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The association of fast food, fruit and vegetable prices with dietary intakes among US adults: Is there modification by family income?

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  • Beydoun, May A.
  • Powell, Lisa M.
  • Wang, Youfa

Abstract

We examined the effects of prices of fast foods and fruits and vegetables on dietary intake, body mass index (BMI) and obesity risks and whether the associations varied across groups according to their family income. Data from the US Department of Agriculture Continuing Survey of Food Intakes by Individuals (CSFII 1994-96) for 7331 individuals aged 20-65 years with complete data on two 24-h recalls were used. We computed two food price indices (FFPI and FVPI) which were linked to individuals through geocoded identifiers. Main outcomes included dietary intakes of energy, selected nutrients and food groups, fast food consumption, and diet quality measured using two indices (HEI and aMED), BMI and obesity. Interaction terms between key variables were tested in regression analyses and in further stratified analysis by family income. Higher fast food price indices (FFPIs) were associated with higher fiber intake, lower saturated fat, and better overall diet quality as measured by aMED. FVPI was positively associated with improved dietary quality as well as in terms of lower cholesterol and sodium intakes, improved HEI and lower BMI. Most of these associations showed homogeneous strengths across income groups as evidenced by a non-significant FFPI x PIR or FVPI x PIR interaction term (p > 0.10). While increasing FFPI by 1 standard deviation was only borderline protective against fast food consumption, its association with other binary outcomes that were considered was non-significant. In contrast, FVPI was protective against obesity, particularly among the near poor. It was also associated with improved aMED score. Analyses of these national data suggest that changing fast food and fruit and vegetable prices may affect people's dietary quality and to some extent their adiposity, although the present study is limited by the available food price data.

Suggested Citation

  • Beydoun, May A. & Powell, Lisa M. & Wang, Youfa, 2008. "The association of fast food, fruit and vegetable prices with dietary intakes among US adults: Is there modification by family income?," Social Science & Medicine, Elsevier, vol. 66(11), pages 2218-2229, June.
  • Handle: RePEc:eee:socmed:v:66:y:2008:i:11:p:2218-2229
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    References listed on IDEAS

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    1. Chou, Shin-Yi & Grossman, Michael & Saffer, Henry, 2004. "An economic analysis of adult obesity: results from the Behavioral Risk Factor Surveillance System," Journal of Health Economics, Elsevier, vol. 23(3), pages 565-587, May.
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    Citations

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    Cited by:

    1. Carlson, Andrea & Dong, Diansheng & Lino, Mark, 2010. "Are The Total Daily Cost Of Food And Diet Quality Related: A Random Effects Panel Data Analysis," 115th Joint EAAE/AAEA Seminar, September 15-17, 2010, Freising-Weihenstephan, Germany 116395, European Association of Agricultural Economists;Agricultural and Applied Economics Association.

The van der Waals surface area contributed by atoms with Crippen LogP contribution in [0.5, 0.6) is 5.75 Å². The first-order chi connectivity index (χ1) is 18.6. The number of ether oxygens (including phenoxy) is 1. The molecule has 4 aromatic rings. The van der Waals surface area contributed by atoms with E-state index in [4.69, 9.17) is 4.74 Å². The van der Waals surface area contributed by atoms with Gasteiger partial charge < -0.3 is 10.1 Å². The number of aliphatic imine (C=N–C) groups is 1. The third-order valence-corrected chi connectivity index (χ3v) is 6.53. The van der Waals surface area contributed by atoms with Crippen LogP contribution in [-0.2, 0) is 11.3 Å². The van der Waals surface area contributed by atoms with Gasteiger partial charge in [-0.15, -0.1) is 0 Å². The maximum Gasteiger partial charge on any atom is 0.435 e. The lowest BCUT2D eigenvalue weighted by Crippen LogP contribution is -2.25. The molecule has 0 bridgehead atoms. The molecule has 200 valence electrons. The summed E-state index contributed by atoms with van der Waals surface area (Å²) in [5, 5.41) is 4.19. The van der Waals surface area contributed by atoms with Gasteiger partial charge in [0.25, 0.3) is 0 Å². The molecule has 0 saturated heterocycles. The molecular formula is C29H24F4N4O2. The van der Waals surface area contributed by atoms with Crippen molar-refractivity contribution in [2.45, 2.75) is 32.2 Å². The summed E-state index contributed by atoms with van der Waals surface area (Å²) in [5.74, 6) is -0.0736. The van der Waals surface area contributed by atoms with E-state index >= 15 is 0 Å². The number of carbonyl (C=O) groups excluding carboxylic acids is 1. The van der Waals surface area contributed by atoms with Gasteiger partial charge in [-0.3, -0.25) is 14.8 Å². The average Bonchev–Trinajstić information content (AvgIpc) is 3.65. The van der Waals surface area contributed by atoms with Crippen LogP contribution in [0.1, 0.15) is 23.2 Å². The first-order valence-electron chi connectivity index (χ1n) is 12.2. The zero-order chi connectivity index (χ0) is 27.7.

2. McGeary, Kerry Anne, 2013. "The impact of state-level nutrition-education program funding on BMI: Evidence from the behavioral risk factor surveillance system," Social Science & Medicine, Elsevier, vol. 82(C), pages 67-78.
    3. Buttet, Sebastien & Dolar, Veronika, 4. "The Price Of One Sweet Calorie," International Journal of Food and Agricultural Economics (IJFAEC), Alanya Alaaddin Keykubat University, Department of Economics and Finance, vol. 3(4).
    4. Beydoun, May A. & Wang, Youfa, 2009. "Parent-child dietary intake resemblance in the United States: Evidence from a large representative survey," Social Science & Medicine, Elsevier, vol. 68(12), pages 2137-2144, June.
    5. Buttet, Sebastien & Dolar, Veronika, 2015. "Toward a quantitative theory of food consumption choices and body weight," Economics & Human Biology, Elsevier, vol. 17(C), pages 143-156.
    6. Lhila, Aparna, 2011. "Does access to fast food lead to super-sized pregnant women and whopper babies?," Economics & Human Biology, Elsevier, vol. 9(4), pages 364-380.
    7. Charles J. Courtemanche & Joshua C. Pinkston & Christopher J. Ruhm & George L. Wehby, 2016. "Can Changing Economic Factors Explain the Rise in Obesity?," Southern Economic Journal, Southern Economic Association, vol. 82(4), pages 1266-1310, April.
    8. Rafael Moreira Claro & Vargas Hernandez & Joel Alberto & Satoru Shimokawa & Euna Han & Sharada Keats & Steve Wiggins, 2015. "The Rising Cost of a Healthy Diet – Changing Relative prices of Foods in High- Income and Emerging Economies," Working Papers id:7250, eSocialSciences.
    9. Xu, Xin & Variyam, Jayachandran N. & Zhao, Jenny & Chaloupka, Frank J., 2009. "Food prices and obesity: long-run effect in US metropolitan areas," 2009 Pre-Conference Workshop, August 16, 2009, Diet and Obesity: Role of Prices and Policies 53344, International Association of Agricultural Economists.
    10. Zhao, Zhenxiang & Kaestner, Robert, 2010. "Effects of urban sprawl on obesity," Journal of Health Economics, Elsevier, vol. 29(6), pages 779-787, December.
    11. Ziol-Guest, Kathleen M. & Dunifon, Rachel E. & Kalil, Ariel, 2013. "Parental employment and children's body weight: Mothers, others, and mechanisms," Social Science & Medicine, Elsevier, vol. 95(C), pages 52-59.

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